51. Hegde VL, Nagarkatti PS, Nagarkatti M. Role of myeloid-derived suppressor cells in amelioration of experimental autoimmune hepatitis following activation of TRPV1 receptors by cannabidiol. PLoS One. 2011 Apr 1;6(4):e18281.

52. Weiss L, et al. Cannabidiol arrests onset of autoimmune diabetes in NOD mice. Neuropharmacology. 2008 Jan;54(1):244-9.

53. Vaney C, et al. Efficacy, safety and tolerability of an orally administered cannabis extract in the treatment of spasticity in patients with multiple sclerosis: a randomized, double-blind, placebo-controlled, crossover study. Mult Scler. 2004 Aug;10(4):417-24.

54. Leocani L, et al. Sativex( )®and clinical-neurophysiological measures of spasticity in progressive multiple sclerosis. J Neurol. 2015 Nov;262(11):2520-7.

55. Appendino G, et al. Antibacterial cannabinoids from Cannabis sativa: a structure-activity study. J Nat Prod. 2008 Aug;71(8):1427-30.

56. Smith MS, et al. Psychoactive cannabinoids increase mortality and alter acute phase cytokine responses in mice sublethally infected with Legionella pneumophila. Proc Soc Exp Biol Med. 1997 Jan;214(1):69-75.

57. Hind WH, England TJ, O’Sullivan SE. Cannabidiol protects an in vitro model of the blood-brain barrier from oxygen-glucose deprivation via PPARγ and 5-HT1A receptors. Br J Pharmacol. 2016 Mar;173(5):815-25.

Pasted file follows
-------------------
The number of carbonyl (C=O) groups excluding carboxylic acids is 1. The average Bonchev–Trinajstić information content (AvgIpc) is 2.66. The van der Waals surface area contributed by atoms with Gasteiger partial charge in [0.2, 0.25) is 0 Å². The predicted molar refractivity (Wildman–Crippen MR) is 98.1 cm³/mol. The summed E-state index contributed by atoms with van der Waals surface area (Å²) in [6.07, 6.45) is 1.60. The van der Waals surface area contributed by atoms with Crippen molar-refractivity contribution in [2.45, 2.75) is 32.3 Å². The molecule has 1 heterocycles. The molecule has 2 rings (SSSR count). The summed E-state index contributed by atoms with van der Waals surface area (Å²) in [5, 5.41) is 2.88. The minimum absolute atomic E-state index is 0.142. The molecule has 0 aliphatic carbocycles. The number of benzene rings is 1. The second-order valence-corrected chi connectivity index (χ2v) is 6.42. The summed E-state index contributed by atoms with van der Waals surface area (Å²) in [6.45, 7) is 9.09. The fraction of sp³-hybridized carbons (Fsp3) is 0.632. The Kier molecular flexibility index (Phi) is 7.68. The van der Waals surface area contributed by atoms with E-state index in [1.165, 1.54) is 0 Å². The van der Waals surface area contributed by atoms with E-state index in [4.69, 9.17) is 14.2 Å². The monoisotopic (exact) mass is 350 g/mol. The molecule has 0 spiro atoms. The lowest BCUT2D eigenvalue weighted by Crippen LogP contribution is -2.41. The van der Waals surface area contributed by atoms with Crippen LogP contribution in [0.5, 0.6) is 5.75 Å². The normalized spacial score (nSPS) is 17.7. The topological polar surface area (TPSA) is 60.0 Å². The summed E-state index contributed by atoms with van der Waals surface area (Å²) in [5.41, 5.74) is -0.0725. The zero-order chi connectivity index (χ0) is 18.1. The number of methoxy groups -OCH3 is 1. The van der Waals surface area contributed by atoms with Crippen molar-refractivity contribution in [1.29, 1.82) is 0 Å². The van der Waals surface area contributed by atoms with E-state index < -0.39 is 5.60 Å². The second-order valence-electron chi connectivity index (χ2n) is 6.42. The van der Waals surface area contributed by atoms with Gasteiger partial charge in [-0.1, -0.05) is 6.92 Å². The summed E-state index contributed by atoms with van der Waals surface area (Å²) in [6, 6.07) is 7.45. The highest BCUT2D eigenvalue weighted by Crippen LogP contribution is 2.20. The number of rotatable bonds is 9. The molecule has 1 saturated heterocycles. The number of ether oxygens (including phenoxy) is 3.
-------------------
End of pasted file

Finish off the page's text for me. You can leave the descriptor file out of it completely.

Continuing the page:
58. Ceskova E, Silhan P. Novel treatment options in depression and psychosis. Neuropsychiatr Dis Treat. 2018;14:741-7.

59. Leweke FM, Mueller JK, Lange B. Therapeutic Potential of Cannabinoids in Psychosis. Biol Psychiatry. 2016 Apr 1;79(7):604-12.

60. Warren PP, et al. The use of cannabidiol for seizure management in patients with brain tumor-related epilepsy. Neurocase. 2017 Oct - Dec;23(5-6):287-91.

61. Kaplan EH, et al. Cannabidiol Treatment for Refractory Seizures in Sturge-Weber Syndrome. Pediatr Neurol. 2017 Jun;71:18-23.e2.

62. Iffland K, Grotenhermen F. An Update on Safety and Side Effects of Cannabidiol: A Review of Clinical Data and Relevant Animal Studies. Cannabis Cannabinoid Res. 2017;2(1):139-54.

63. Devinsky O, Cilio MR, Cross H, et al. Cannabidiol: Pharmacology and potential therapeutic role in epilepsy and other neuropsychiatric disorders. Epilepsia. 2014 Jun;55(6):791-802.

64. WebMD. cannabidiol.aspx?activeingredientid=1439&activeingredientname=cannabidiol Accessed April 3, 2018.

65. Min JY, Min KB. Marijuana use is associated with hypersensitivity to multiple allergens in US adults. Drug Alcohol Depend. 2018 Jan 1;182:74-7.

66. Liu DZ, et al. Cannabidiol attenuates delayed-type hypersensitivity reactions via suppressing T-cell and macrophage reactivity. Acta Pharmacol Sin. 2010 Dec;31(12):1611-7.

67. Zhornitsky S, Potvin S. Cannabidiol in Humans—The Quest for Therapeutic Targets. Pharmaceuticals (Basel). 2012 May; 5(5): 529-52.